Sunday, 1 February 2015

"Once more unto the breach, dear friends"

I decided it was high time I posted a bit more about the recovery since my operation, and those pesky nerve exercises I have to do to combat the somewhat inevitable damage caused by the removal of the tumour. 

I used that quote for the title because.... well, I look flat out ridiculous and I'm letting the entire internet see. 

I have four exercises, two in particular target the nerve branch which was damaged during surgery, which is the one which controls the right side of my bottom lip. They're actually really simple things, so it's a bit surprising and perplexing when you first find you can't do them any more. 

Firstly, let's go for the pair which have never been a problem, and are done purely to keep the rest of the nerve working while the affected part tries to recover. So, raising my eyebrows and screwing my eyes shut. 

(Informative selfies are acceptable selfies.... sort of.)

Thankfully I can still register instantaneous surprise or disgust at will and people actually understand what my face is trying to do. I do all of these ten to twelve times a day (preferably when I'm on my own!) and have to do this for a few more months yet. 

So, the remaining two which touch on the damaged part of the nerve. 

Number one: make like a hamster!

(I'm bringing sexy back.... er...)

This one makes a lot of sense to me. Blow air into your cheeks, see if your bottom lip will stay closed and allow you to hold the air in. I can do this pretty successfully now and it's almost symmetrical. For the first couple of weeks I couldn't do this very well at all and the failed attempts were very amusing for witnesses. My other half still hasn't stopped doing what we might call "less than flattering" impressions of said failed attempts. I have promised suitable retribution once fully recovered. 

The final exercise is the one which still isn't working, and in reality I still don't know whether it will improve. The guideline for facial nerve damage is that however the nerve behaves at six months post-surgery is likely to be as good as it will get. We're about six weeks out at this point, so there's plenty of time for this to improve. 

So, this is my attempt at baring my teeth at the moment:

("What a cute grin you have!".... said nobody ever.)

What I can't show in a photo is that there are small hopeful signs with this. If I hold that absolutely delightful expression, my bottom lip does start to twitch to my right. That's really good - it means the nerve is trying to move, and even if it's not managing it yet that's proof of residual sensation and motor function, so all in all it's very positive. And yes, I'm now typing just as fast as possible (I'm a secretary, so that's pretty damned fast) to get away from that photo. I look either really concerned or as if my lower lip is very specifically drunk.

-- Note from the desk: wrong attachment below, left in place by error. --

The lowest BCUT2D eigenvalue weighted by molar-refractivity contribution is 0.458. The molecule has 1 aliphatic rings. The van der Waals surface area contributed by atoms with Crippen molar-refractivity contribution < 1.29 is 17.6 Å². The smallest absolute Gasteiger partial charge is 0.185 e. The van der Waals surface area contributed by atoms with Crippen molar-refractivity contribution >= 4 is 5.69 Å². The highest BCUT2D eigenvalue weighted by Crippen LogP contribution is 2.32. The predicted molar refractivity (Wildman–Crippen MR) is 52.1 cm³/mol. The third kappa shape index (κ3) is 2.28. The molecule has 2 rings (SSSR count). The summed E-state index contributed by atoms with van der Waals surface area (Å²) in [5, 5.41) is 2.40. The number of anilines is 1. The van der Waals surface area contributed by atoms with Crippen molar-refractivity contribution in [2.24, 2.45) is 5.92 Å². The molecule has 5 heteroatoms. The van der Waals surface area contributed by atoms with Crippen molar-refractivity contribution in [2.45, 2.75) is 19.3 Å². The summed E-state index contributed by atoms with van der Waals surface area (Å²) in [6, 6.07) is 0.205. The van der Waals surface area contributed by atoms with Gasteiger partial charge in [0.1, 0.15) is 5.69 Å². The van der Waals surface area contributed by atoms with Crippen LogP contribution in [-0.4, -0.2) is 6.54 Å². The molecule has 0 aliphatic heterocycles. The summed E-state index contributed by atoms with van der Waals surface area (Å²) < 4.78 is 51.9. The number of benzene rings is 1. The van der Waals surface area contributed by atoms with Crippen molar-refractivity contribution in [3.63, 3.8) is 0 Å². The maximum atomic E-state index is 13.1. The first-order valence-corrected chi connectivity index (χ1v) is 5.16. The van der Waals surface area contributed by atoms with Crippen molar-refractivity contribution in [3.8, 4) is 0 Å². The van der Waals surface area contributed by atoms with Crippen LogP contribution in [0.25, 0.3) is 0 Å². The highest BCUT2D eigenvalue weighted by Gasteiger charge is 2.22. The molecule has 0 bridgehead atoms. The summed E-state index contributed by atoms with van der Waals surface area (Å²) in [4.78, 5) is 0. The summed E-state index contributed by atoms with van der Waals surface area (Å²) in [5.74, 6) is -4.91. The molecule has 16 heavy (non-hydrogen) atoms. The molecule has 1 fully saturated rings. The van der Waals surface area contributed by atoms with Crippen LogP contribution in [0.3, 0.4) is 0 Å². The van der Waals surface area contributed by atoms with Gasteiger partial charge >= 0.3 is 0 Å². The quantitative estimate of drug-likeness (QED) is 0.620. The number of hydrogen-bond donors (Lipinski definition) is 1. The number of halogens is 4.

This damaged nerve does manifest in a general sense as well. Towards the end of a day, and particularly at the end of a working week I can feel the lip dragging and moving sluggishly. I keep mistakenly assuming I sound like I'm slurring my words - it turns out I'm not, but to me it feels like the sluggish lower lip is in the way of me speaking. It's a very strange sensation. This is usually accompanied by the scar area starting to stiffen and my jaw to seize a little - it's all normal and really just symptomatic of the fact I'm perpetually very tired at present. 

At six weeks post-surgery, whilst I'm doing really well from a medical perspective I'm intensely frustrated. My only prior experience of an operation under anaesthetic was an appendectomy when I was 12. After that, I felt pretty much back to normal within three weeks. My hope that this was because I was some sort of mutant healing wizard have gone sadly unanswered.

It was because I was 12, and as a child you bouce back from things like that with extraordinary resilience. It seems the adult body is just too damned grumpy to accept upheaval with the same carefree aplomb. 

In my own head (a kingdom of vastly unrealistic expectations and an at best tenuous grip on medical reality) I've returned to full time work so I expect to feel better. Whilst I do feel better than I did, I'm still very easily tired and do very little with my evenings. I have received more than one "Why don't you just ... y'know.... sit still?" from my GP in the course of check-ups. I think the poor man has resigned himself to the fact the only way I'll sit totally still and stop finding things that "need doing" is if he employs someone to give me a smart knock on the skull whenever I start being too active. 

(If I ever here "Meep meep!" anywhere near me I'm going to run like hell...
Image from

The reality, however much I like or dislike it, is that it will be another few months until I'm fully right again. Slow and steady wins the race, and it's sensible not to push it too much.

My solution? 

Oh, hi Dragon Age: Origins. You recommend sitting still whilst playing the game, do you? 

Let's do this!

Let it never be said I won't sacrifice dignity for the sake of providing my readers with information and a bit of a laugh...

Wishing you all many spoons xxx

1 comment:

  1. You're doing great! I wish I looked that good with a normal expression, lol! Keep at it and I'm sure at 6 months, you'll be baring your teeth quite happily! It's great that you blog about this as a lot of people don't until after recovery and I think then you forget a lot of the little things and you don't have photos to explain a situation. Big kudos and best of luck in your continued recovery xxx